After last year’s referendum on funding the JDUC Project came up short, we asked students why they voted the way they did and how we could improve the project to better meet their aspirations. We were thrilled to hear feedback from thousands of students in response.
You told us that the fee was too high at the (then-proposed) rate of $89. You also told us that it wasn’t fair to ask you to contribute to a building you wouldn’t even get to use. We listened to those concerns and went back to the drawing board.
By utilizing the financial remedies available to us, we were able to negotiate a lower fee for students.
We are proud to present the results of this work.
By seeking out efficiencies and adjusting the repayment period to 25-years, we have sought to lower the student fee as much as possible for as long as possible. We believe that these payment terms ensure that today’s students are being asked to contribute a fair amount.
The proposed JDUC Redevelopment fee will be collected at a rate of $40 per academic year beginning in 2019-2020. Beginning in the third year of fee collection, 2021-2022 – when construction is scheduled to be finished, the JDUC Redevelopment fee will be collected at a rate of $73.92, and will increase at the most recent annual rate of inflation for each subsequent year.
We feel that it’s crucial for the JDUC Project to include financial aid in the form of a bursary fund to help students in need. The AMS has committed $500,000 to this fund and asked Queen’s to match this commitment by identifying the bursary as a priority for advancement fundraising.
It’s important that the costs of investing in our future don’t fall on those who can least afford them. This bursary could cover the JDUC Redevelopment fee for 500-1,000 students per year. It would be integrated with other forms of financial aid and bursaries and would not require a separate application.
Queen’s University administration has stepped up to contribute their fair share to the project. Graduate students will be contributing a substantial amount to the project as well. The only remaining hurdle to getting the JDUC redevelopment off the ground is a funding commitment from undergraduates.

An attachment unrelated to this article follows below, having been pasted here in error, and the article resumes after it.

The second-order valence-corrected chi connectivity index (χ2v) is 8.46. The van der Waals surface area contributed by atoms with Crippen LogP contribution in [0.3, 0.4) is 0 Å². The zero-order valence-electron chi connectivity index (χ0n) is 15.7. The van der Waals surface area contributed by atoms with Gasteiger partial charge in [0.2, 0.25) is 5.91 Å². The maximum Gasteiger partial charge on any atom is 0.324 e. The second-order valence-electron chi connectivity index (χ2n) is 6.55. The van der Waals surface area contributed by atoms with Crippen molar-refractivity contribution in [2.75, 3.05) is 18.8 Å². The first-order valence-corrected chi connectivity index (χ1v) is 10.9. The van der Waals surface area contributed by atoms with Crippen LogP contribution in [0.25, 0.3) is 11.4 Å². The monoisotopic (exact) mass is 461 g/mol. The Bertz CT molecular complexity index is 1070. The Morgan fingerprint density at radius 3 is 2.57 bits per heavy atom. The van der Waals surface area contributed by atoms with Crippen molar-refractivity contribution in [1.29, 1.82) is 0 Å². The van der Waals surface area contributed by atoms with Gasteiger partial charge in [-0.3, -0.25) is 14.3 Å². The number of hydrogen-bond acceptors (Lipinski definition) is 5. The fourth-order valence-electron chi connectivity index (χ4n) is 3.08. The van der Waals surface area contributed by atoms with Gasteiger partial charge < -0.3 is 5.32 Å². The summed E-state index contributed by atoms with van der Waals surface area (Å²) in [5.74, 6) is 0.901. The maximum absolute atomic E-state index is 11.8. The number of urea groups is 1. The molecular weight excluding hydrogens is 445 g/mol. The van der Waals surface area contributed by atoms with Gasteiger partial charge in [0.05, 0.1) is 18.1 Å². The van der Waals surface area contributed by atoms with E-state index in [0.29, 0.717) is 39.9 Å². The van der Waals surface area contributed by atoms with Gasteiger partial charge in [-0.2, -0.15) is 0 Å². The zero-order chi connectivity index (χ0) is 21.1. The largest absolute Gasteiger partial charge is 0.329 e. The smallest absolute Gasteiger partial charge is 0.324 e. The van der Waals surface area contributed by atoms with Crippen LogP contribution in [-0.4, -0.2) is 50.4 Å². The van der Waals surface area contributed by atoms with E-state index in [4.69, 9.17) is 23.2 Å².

dollars of cash contribution and advancement donations from the University.
dollars of financing support from the University.
dollars from members of the Society of Graduate and Professional Studies.
dollars from members of the Alma Mater Society over the course of the project.
All values above are shown as a net present value.
Why should there be a student fee?
The Student Life Centre (the JDUC and Queen’s Centre) is a partnership between the University, AMS, and SGPS. All three partners fund its operations, based on a formula that takes into account the amount of space that each partner occupies. Examples of current space use by different partners include the Student Experience Office (University), the SGPS offices, and Tricolour Outlet (AMS).
In order to serve undergraduate students better than ever and enhance the services they love and rely on, the AMS has prioritized student space every step of the way. In negotiating a new proposed student fee, we have balanced the need to keep the cost as low as possible with the expectation that undergraduates will benefit from most of the spaces created.
The JDUC Project, as currently proposed, will be a transformative investment in student life. If we get this right, it will serve student needs for decades to come. But if the referendum is once again unsuccessful, the University will withdraw the vast majority of their funding pledge and the opportunity for a new student centre will be lost for generations. The graduate student commitment will also be nullified. In this worst-case scenario, some renovations would eventually occur in the JDUC. But this work (like replacing the heating and ventilation system) would provide no added benefit for student life.